Editor's note: A previous version of this story said the gold bar weighed 4,255 pounds. It weighs 4.25 pounds.
A 4-pound gold bar that was discovered during construction work in Mexico City nearly 40 years ago has been identified as a long-lost Aztec treasure that was stolen by Spanish conquistadors 500 years ago.
On June 30, 1520, Spanish conquistador Hernán Cortés and his group were attacked by the rebelling Aztecs, with Cortés ultimately stealing a trove of Aztec treasures, escaping Tenochtitlán (now Mexico City) with his life. The encounter, known as the "night of Sadness" in Spanish history, resulted in the deaths of many Spanish soldiers as their ship sank. The treasures they had stolen also sank, including the 4.25-pound gold bar, according to a statement from Mexico's National Institute of Anthropology and History (INAH).
The bar was discovered by a construction worker in 1981 on the route Cortés was believed to have taken. It was analyzed and determined that it was 76.2 percent gold, 20.8 percent silver and 3 percent copper, José Luis Ruvalcaba, of the Institute of Physics of The National Autonomous University of Mexico, said in the statement.
At present spot gold prices, the bar would be worth approximately $99,200.
The composition of the bar matched the other gold pieces that were discovered by an INAH excavation of the main temple in Tenochtitlán, making it likely the giant gold bar also belonged to the Aztecs, the statement added.
The gold that was found at Templo Mayor also matched gold pieces around the monolith of the goddess Tlatecgutli that were discovered at the temple, LiveScience reports.
"If these values are compared with those recorded in the graph of Mesoamerican geographical areas of use, we will realize that the ingot is located within the group of pieces recovered by the Templo Mayor Project," Ruvalcaba noted.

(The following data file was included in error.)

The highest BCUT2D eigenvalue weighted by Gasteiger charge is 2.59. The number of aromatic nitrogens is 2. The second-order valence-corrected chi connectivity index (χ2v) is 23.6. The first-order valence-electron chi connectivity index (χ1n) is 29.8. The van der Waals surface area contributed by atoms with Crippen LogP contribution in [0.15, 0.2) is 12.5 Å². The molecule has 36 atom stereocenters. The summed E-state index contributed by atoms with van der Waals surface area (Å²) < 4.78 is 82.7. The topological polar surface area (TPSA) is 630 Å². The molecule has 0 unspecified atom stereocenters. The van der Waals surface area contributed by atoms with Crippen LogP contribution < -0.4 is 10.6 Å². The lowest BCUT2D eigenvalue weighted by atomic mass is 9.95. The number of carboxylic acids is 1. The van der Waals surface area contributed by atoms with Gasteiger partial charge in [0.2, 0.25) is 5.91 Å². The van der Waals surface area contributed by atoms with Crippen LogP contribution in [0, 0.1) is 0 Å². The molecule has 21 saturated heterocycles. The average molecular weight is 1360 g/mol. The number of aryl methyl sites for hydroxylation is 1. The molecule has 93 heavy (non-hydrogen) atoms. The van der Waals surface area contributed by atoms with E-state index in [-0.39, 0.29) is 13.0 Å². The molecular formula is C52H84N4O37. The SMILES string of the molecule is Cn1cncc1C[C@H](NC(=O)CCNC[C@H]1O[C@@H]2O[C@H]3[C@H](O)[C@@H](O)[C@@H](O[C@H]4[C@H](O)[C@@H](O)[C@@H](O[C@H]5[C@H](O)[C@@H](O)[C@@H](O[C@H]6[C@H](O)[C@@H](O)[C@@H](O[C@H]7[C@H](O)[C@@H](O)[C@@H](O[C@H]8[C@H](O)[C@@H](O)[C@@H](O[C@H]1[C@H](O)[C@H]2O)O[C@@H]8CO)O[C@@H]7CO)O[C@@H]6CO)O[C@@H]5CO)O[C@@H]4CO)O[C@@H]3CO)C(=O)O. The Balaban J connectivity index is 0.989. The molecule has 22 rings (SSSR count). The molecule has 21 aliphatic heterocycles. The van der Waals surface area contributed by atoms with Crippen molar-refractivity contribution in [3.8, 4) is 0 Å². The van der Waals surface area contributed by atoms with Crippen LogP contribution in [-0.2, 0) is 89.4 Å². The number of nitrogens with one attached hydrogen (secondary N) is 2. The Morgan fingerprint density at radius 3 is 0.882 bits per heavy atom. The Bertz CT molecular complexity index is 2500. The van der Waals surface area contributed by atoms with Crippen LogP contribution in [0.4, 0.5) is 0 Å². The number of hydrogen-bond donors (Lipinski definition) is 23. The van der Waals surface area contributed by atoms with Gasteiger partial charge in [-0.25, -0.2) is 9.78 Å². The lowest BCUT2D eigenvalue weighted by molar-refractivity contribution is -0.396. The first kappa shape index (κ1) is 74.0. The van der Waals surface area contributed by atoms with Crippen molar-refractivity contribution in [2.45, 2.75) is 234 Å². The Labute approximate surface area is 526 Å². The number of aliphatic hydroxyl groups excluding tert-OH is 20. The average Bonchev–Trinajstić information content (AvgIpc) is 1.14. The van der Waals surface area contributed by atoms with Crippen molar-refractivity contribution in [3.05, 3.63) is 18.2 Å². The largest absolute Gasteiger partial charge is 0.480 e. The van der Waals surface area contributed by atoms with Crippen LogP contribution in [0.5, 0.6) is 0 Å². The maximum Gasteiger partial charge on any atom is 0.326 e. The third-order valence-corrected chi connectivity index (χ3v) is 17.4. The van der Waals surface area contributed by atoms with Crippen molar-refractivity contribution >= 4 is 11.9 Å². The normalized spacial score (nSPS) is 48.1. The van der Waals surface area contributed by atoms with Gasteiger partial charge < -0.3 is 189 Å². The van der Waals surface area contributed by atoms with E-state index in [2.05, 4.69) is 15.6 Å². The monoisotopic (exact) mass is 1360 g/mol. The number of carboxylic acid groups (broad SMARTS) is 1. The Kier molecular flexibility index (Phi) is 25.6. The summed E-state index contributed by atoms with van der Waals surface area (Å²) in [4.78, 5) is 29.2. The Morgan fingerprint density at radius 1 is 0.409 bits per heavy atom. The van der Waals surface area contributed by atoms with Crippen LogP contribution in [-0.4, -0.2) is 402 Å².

Ruvalcaba continued: "Even more interesting is that it is perfectly located in the region occupied by our later pieces, those of stage VI (1486-1502 AD), and particularly those found around the monolith of the goddess Tlaltecuhtli, as it is the case of offerings 122, 123,125 and 149. The above is significant, since the ingot would have been cast between 1519 and 1520 AD.”
In a separate discovery, archaeologists discovered the first-ever Aztec royal tomb, finding an array of sacrificial remains during an excavation at the base of the Templo Mayor temple site in downtown Mexico City in 2019.
Other grisly discoveries have been revealing aspects of the Aztecs’ bloodthirsty culture. A vast array of skulls buried at the Templo Mayor, for example, offers a chilling glimpse into Aztec human sacrifice.
In 2012, archaeologists announced the discovery of the skeleton of a young woman surrounded by piles of 1,789 human bones in the Templo Mayor.
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Fox News' James Rogers contributed to this story.